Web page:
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Fire situation 'unprecedented'

Evacuated residents of 100 Mile House and the surrounding areas shouldn't expect to be heading home anytime soon, Cariboo Fire Centre deputy manager Mark Hamm said Thursday.

Evacuated residents of 100 Mile House and the surrounding areas shouldn't expect to be heading home anytime soon, Cariboo Fire Centre deputy manager Mark Hamm said Thursday.

Hamm said that it will be "at least a week" before evacuation orders are lifted in the 100 Mile House area and it could be several weeks before evacuation alerts are lifted in Williams Lake and elsewhere.

"Even if we get a good dump of rain, that will only effect it temporarily. We have a really dry forest," Hamm said.

Hamm was one of several speakers at an information session held for evacuated residents at UNBC on Thursday night.

"This is a really unprecedented event, to have so many fires all at once," he said. "Think about 2010 and how dry it was then, and we're dealing with an even worse situation now."

The exceptionally-dry conditions turned into an emergency when thunderstorms rolled through the Cariboo region on July 7, sparking numerous wildfires, he said.

"I don't know how many lightning strikes that is," Hamm said of a map showing lightning activity on July 7, "but it's a lot - and it didn't come with a lot of rain."

Trained fire crews and equipment from across Canada have been deployed into the region, but resources are still overstretched, he said.

However, what emergency crews do not want is private citizens returning to the fire zone to fight fires on their own or trying to join fire crews, Hamm said.

"We've got ranchers fighting fires, First Nations members are fighting fires on reserve. Industry people are responding to fires... That's not how it's supposed to happen, though," Hamm said.

"Where we're not willing to go yet is to hire emergency firefighters. The reason is safety. We don't want to see anyone hurt or killed on the fire line."

Cariboo Regional District chairman Al Richmond said evacuation orders are a last resort, and government and emergency officials never make the decision lightly.

As of Thursday night, there were 18 evacuation orders in the regional district he said, including a tactical evacuation he signed on Thursday.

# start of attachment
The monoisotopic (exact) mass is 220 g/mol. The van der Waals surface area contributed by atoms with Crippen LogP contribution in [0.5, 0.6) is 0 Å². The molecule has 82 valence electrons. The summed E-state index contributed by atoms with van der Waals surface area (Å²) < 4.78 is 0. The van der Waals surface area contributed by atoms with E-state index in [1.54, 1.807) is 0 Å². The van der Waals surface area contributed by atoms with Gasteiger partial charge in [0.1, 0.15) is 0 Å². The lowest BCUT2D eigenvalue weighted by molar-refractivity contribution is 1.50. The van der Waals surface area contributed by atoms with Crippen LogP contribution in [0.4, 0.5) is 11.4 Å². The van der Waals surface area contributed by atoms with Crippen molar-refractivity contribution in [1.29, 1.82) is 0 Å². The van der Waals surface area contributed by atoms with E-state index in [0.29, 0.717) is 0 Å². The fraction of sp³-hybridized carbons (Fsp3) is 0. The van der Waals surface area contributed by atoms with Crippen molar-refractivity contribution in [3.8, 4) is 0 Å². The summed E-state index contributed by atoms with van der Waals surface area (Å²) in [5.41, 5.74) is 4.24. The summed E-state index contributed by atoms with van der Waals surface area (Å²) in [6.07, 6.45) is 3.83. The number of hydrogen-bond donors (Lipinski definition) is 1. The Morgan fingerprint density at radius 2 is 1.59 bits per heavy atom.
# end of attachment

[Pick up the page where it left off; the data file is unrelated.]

"What a tactical evacuation means is they got no notice. A policeman knocked on their door and said 'get out,'" Richmond said.

"It's a difficult time for everybody. People in 108 (Mile House), if you didn't get a call from me today, your house is fine. I called eight people today. I told six people they lost their homes... I don't like making those calls."

Richmond praised the volunteers from Prince George and across the north who have welcomed evacuated residents from across the district.

"Quite clearly, we needed your help," he said.

100 Mile House Mayor Mitch Campsall's voice cracked with emotion as he addressed many of his friends and neighbours in the crowd who have been evacuated from their homes.

He praised the quick and methodical way 100 Mile House residents and emergency responders handled the evacuation.

"Sunday night forestry runs, not walks, into my office and says, 'We have to move,'" Campsall said.

"I'll never forget 8:47 p.m. on July 9, that's when I had to push the button. Forty-five minutes later everybody got a notice, had a knock on the door. Ninety minutes later, after that, we had everybody out."

Other than a few miscreants who stayed behind intent on looting, everyone was evacuated safely to Prince George, he said.

But the battle is far from over for 100 Mile House, he said. Residents should expect wildfires in the area throughout the summer.

"We've got a monster out there."

B.C. Minister of Public Safety Mike Morris said the RCMP has deployed extra officers to the evacuated areas to prevent looting.

"They're going to be effective down there," Morris said.

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